John’s gospel begins with e Word," who "became flesh" (John 1:1, 14). John concludes his treatise with the Lord’s blessing on those who believe His words, rather than, like Thomas, depending on sight (John 20:29). Faith in the written Word is the purpose (20:31) and theme of John’s gospel. The miracles developed the disciples’ faith (John 2:11; John 20:30); all were through His word. The Lord taught His own that His words afforded them the same sufficiency as His person.
In 18:9, John notes the fulfilling of the Lord’s sayings with the same expression He uses regarding the fulfilling of Scripture (John 12:38; 15:25). The incarnate Word and the written Word are equally authoritative; their sayings both must be fulfilled.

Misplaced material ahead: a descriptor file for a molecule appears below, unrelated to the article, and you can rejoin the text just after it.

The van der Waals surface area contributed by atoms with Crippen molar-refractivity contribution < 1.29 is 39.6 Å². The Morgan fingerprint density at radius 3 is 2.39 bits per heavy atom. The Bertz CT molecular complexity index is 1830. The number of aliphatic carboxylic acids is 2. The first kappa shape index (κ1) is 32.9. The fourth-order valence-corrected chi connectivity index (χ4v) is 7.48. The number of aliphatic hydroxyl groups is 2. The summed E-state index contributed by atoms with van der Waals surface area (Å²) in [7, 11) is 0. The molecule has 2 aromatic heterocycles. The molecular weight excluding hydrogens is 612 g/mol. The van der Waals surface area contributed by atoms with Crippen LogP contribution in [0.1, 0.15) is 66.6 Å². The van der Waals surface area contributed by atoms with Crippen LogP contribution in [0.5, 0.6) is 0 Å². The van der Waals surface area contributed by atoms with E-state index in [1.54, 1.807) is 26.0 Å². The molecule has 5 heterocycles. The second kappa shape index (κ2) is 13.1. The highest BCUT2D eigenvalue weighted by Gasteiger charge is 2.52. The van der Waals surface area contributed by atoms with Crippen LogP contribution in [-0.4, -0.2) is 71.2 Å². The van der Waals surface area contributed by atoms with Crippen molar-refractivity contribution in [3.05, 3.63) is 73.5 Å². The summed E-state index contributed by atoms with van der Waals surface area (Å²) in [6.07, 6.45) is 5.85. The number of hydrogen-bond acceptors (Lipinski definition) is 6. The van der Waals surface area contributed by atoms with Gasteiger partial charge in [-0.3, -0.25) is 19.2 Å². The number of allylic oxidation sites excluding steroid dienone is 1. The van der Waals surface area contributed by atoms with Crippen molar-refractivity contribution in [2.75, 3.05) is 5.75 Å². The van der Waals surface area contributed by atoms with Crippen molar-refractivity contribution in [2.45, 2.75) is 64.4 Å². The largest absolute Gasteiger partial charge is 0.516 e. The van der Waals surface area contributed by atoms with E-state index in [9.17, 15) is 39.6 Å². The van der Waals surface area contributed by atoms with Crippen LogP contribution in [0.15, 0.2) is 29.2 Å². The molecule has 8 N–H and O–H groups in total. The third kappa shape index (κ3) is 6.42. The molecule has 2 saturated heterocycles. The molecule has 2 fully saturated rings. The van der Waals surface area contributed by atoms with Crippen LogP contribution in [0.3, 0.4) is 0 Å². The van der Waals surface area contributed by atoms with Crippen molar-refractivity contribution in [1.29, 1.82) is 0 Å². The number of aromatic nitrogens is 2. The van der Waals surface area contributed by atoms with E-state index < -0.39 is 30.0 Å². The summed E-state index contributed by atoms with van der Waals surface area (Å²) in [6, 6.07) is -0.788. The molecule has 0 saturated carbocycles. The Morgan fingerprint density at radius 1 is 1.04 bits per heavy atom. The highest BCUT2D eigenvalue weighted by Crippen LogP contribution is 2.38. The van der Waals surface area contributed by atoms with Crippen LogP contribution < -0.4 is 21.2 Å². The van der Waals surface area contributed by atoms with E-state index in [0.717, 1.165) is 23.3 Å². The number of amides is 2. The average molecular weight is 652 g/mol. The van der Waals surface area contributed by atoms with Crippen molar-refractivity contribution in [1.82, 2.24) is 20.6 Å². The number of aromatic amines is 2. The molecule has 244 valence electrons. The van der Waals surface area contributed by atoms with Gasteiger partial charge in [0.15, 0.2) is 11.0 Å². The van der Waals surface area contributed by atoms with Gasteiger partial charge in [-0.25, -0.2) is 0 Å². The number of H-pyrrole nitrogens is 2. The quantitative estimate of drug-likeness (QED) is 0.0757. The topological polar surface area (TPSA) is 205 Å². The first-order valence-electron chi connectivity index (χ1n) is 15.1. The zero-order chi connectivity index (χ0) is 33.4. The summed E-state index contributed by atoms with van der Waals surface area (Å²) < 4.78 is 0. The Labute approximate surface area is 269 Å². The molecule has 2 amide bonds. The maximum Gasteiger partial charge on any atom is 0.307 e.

Only John tells us the Lord is "the true Bread"(6:32), the Bread of which manna was typical. Manna, then, typifies the Incarnate and the written Word (Deuteronomy 8:3). The written Word is as life-sustaining, sufficient, and authoritative to us as the Incarnate Word was to the disciples.